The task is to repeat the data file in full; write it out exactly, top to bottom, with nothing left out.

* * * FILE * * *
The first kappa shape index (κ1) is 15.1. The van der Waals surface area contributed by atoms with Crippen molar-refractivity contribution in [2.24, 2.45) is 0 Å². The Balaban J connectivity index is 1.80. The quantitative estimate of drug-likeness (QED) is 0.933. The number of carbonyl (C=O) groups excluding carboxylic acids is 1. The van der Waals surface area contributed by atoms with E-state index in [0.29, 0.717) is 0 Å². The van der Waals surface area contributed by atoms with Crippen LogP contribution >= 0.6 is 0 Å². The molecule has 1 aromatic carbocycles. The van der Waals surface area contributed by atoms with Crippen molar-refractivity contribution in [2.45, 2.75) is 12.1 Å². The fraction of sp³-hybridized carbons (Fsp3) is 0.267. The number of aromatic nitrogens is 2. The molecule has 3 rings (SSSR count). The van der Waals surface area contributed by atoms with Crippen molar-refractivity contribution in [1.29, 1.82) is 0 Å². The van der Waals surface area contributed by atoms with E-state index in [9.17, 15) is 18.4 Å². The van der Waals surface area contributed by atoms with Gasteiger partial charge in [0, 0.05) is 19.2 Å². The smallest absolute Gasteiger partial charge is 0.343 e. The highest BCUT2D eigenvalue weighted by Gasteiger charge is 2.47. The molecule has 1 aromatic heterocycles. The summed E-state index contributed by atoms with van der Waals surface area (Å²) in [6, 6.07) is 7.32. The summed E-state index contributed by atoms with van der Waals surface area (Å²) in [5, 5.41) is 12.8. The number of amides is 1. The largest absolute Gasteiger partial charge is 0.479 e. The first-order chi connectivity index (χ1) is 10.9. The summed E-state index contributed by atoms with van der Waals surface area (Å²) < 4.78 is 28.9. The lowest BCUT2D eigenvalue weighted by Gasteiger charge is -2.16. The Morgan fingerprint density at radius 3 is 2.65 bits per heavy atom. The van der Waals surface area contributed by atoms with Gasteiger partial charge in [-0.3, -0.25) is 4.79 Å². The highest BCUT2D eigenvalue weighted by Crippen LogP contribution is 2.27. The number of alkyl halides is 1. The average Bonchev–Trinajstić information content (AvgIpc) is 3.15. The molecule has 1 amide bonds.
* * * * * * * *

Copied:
The first kappa shape index (κ1) is 15.1. The van der Waals surface area contributed by atoms with Crippen molar-refractivity contribution in [2.24, 2.45) is 0 Å². The Balaban J connectivity index is 1.80. The quantitative estimate of drug-likeness (QED) is 0.933. The number of carbonyl (C=O) groups excluding carboxylic acids is 1. The van der Waals surface area contributed by atoms with E-state index in [0.29, 0.717) is 0 Å². The van der Waals surface area contributed by atoms with Crippen LogP contribution >= 0.6 is 0 Å². The molecule has 1 aromatic carbocycles. The van der Waals surface area contributed by atoms with Crippen molar-refractivity contribution in [2.45, 2.75) is 12.1 Å². The fraction of sp³-hybridized carbons (Fsp3) is 0.267. The number of aromatic nitrogens is 2. The molecule has 3 rings (SSSR count). The van der Waals surface area contributed by atoms with Crippen molar-refractivity contribution in [1.29, 1.82) is 0 Å². The van der Waals surface area contributed by atoms with E-state index in [9.17, 15) is 18.4 Å². The van der Waals surface area contributed by atoms with Gasteiger partial charge in [0, 0.05) is 19.2 Å². The smallest absolute Gasteiger partial charge is 0.343 e. The highest BCUT2D eigenvalue weighted by Gasteiger charge is 2.47. The molecule has 1 aromatic heterocycles. The summed E-state index contributed by atoms with van der Waals surface area (Å²) in [6, 6.07) is 7.32. The summed E-state index contributed by atoms with van der Waals surface area (Å²) in [5, 5.41) is 12.8. The number of amides is 1. The largest absolute Gasteiger partial charge is 0.479 e. The first-order chi connectivity index (χ1) is 10.9. The summed E-state index contributed by atoms with van der Waals surface area (Å²) < 4.78 is 28.9. The lowest BCUT2D eigenvalue weighted by Gasteiger charge is -2.16. The Morgan fingerprint density at radius 3 is 2.65 bits per heavy atom. The van der Waals surface area contributed by atoms with Gasteiger partial charge in [-0.3, -0.25) is 4.79 Å². The highest BCUT2D eigenvalue weighted by Crippen LogP contribution is 2.27. The number of alkyl halides is 1. The average Bonchev–Trinajstić information content (AvgIpc) is 3.15. The molecule has 1 amide bonds.